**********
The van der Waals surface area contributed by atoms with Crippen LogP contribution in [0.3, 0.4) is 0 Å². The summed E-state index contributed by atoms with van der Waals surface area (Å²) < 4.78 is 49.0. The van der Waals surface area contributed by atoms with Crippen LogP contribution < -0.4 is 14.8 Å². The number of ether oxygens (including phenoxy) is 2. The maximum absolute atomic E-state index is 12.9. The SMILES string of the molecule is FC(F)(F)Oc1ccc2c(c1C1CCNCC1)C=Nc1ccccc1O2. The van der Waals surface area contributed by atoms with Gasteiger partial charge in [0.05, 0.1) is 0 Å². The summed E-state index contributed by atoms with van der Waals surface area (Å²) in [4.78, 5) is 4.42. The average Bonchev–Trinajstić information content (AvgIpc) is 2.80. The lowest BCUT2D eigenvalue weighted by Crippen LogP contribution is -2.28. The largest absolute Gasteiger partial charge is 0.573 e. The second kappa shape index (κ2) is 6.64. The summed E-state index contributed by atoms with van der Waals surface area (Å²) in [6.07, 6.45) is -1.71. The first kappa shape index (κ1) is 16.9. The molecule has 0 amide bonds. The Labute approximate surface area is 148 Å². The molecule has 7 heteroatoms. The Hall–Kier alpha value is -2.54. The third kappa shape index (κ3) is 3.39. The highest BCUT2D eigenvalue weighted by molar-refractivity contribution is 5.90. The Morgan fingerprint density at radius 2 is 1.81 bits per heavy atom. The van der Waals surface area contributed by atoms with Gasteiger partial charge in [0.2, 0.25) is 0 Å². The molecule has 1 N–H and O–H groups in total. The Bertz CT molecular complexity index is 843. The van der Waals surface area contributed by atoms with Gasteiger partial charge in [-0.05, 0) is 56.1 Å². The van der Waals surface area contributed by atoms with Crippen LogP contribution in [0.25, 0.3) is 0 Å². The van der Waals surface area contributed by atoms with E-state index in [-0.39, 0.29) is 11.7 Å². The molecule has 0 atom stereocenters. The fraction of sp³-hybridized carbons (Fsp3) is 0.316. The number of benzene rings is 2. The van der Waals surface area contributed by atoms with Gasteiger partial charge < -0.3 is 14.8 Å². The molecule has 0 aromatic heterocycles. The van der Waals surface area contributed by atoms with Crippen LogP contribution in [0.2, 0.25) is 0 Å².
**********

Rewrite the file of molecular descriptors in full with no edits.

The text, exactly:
The van der Waals surface area contributed by atoms with Crippen LogP contribution in [0.3, 0.4) is 0 Å². The summed E-state index contributed by atoms with van der Waals surface area (Å²) < 4.78 is 49.0. The van der Waals surface area contributed by atoms with Crippen LogP contribution < -0.4 is 14.8 Å². The number of ether oxygens (including phenoxy) is 2. The maximum absolute atomic E-state index is 12.9. The SMILES string of the molecule is FC(F)(F)Oc1ccc2c(c1C1CCNCC1)C=Nc1ccccc1O2. The van der Waals surface area contributed by atoms with Gasteiger partial charge in [0.05, 0.1) is 0 Å². The summed E-state index contributed by atoms with van der Waals surface area (Å²) in [4.78, 5) is 4.42. The average Bonchev–Trinajstić information content (AvgIpc) is 2.80. The lowest BCUT2D eigenvalue weighted by Crippen LogP contribution is -2.28. The largest absolute Gasteiger partial charge is 0.573 e. The second kappa shape index (κ2) is 6.64. The summed E-state index contributed by atoms with van der Waals surface area (Å²) in [6.07, 6.45) is -1.71. The first kappa shape index (κ1) is 16.9. The molecule has 0 amide bonds. The Labute approximate surface area is 148 Å². The molecule has 7 heteroatoms. The Hall–Kier alpha value is -2.54. The third kappa shape index (κ3) is 3.39. The highest BCUT2D eigenvalue weighted by molar-refractivity contribution is 5.90. The Morgan fingerprint density at radius 2 is 1.81 bits per heavy atom. The van der Waals surface area contributed by atoms with Gasteiger partial charge in [0.2, 0.25) is 0 Å². The molecule has 1 N–H and O–H groups in total. The Bertz CT molecular complexity index is 843. The van der Waals surface area contributed by atoms with Gasteiger partial charge in [-0.05, 0) is 56.1 Å². The van der Waals surface area contributed by atoms with Crippen LogP contribution in [0.25, 0.3) is 0 Å². The van der Waals surface area contributed by atoms with E-state index in [-0.39, 0.29) is 11.7 Å². The molecule has 0 atom stereocenters. The fraction of sp³-hybridized carbons (Fsp3) is 0.316. The number of benzene rings is 2. The van der Waals surface area contributed by atoms with Gasteiger partial charge < -0.3 is 14.8 Å². The molecule has 0 aromatic heterocycles. The van der Waals surface area contributed by atoms with Crippen LogP contribution in [0.2, 0.25) is 0 Å².